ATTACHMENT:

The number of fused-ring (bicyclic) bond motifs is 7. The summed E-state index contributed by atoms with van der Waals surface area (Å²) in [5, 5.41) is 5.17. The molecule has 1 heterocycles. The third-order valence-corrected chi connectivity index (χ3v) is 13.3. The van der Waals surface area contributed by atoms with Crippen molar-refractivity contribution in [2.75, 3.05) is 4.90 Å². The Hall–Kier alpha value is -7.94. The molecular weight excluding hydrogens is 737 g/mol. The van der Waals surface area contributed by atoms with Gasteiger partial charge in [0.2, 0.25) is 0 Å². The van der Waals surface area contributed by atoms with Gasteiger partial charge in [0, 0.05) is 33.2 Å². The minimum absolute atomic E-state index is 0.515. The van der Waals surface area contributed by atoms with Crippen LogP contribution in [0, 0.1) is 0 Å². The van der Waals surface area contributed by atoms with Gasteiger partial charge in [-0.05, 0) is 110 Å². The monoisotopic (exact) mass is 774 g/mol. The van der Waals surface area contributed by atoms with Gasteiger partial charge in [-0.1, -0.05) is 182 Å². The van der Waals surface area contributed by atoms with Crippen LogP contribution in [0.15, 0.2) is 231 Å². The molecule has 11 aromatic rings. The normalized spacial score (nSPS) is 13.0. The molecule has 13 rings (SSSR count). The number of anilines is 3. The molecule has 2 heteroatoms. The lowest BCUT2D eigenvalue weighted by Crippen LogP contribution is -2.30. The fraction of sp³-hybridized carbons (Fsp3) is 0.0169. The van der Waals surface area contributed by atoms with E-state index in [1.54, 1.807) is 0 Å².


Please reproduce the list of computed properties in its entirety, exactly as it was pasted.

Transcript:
The number of fused-ring (bicyclic) bond motifs is 7. The summed E-state index contributed by atoms with van der Waals surface area (Å²) in [5, 5.41) is 5.17. The molecule has 1 heterocycles. The third-order valence-corrected chi connectivity index (χ3v) is 13.3. The van der Waals surface area contributed by atoms with Crippen molar-refractivity contribution in [2.75, 3.05) is 4.90 Å². The Hall–Kier alpha value is -7.94. The molecular weight excluding hydrogens is 737 g/mol. The van der Waals surface area contributed by atoms with Gasteiger partial charge in [0.2, 0.25) is 0 Å². The van der Waals surface area contributed by atoms with Gasteiger partial charge in [0, 0.05) is 33.2 Å². The minimum absolute atomic E-state index is 0.515. The van der Waals surface area contributed by atoms with Crippen LogP contribution in [0, 0.1) is 0 Å². The van der Waals surface area contributed by atoms with Gasteiger partial charge in [-0.05, 0) is 110 Å². The monoisotopic (exact) mass is 774 g/mol. The van der Waals surface area contributed by atoms with Gasteiger partial charge in [-0.1, -0.05) is 182 Å². The van der Waals surface area contributed by atoms with Crippen LogP contribution in [0.15, 0.2) is 231 Å². The molecule has 11 aromatic rings. The normalized spacial score (nSPS) is 13.0. The molecule has 13 rings (SSSR count). The number of anilines is 3. The molecule has 2 heteroatoms. The lowest BCUT2D eigenvalue weighted by Crippen LogP contribution is -2.30. The fraction of sp³-hybridized carbons (Fsp3) is 0.0169. The van der Waals surface area contributed by atoms with E-state index in [1.54, 1.807) is 0 Å².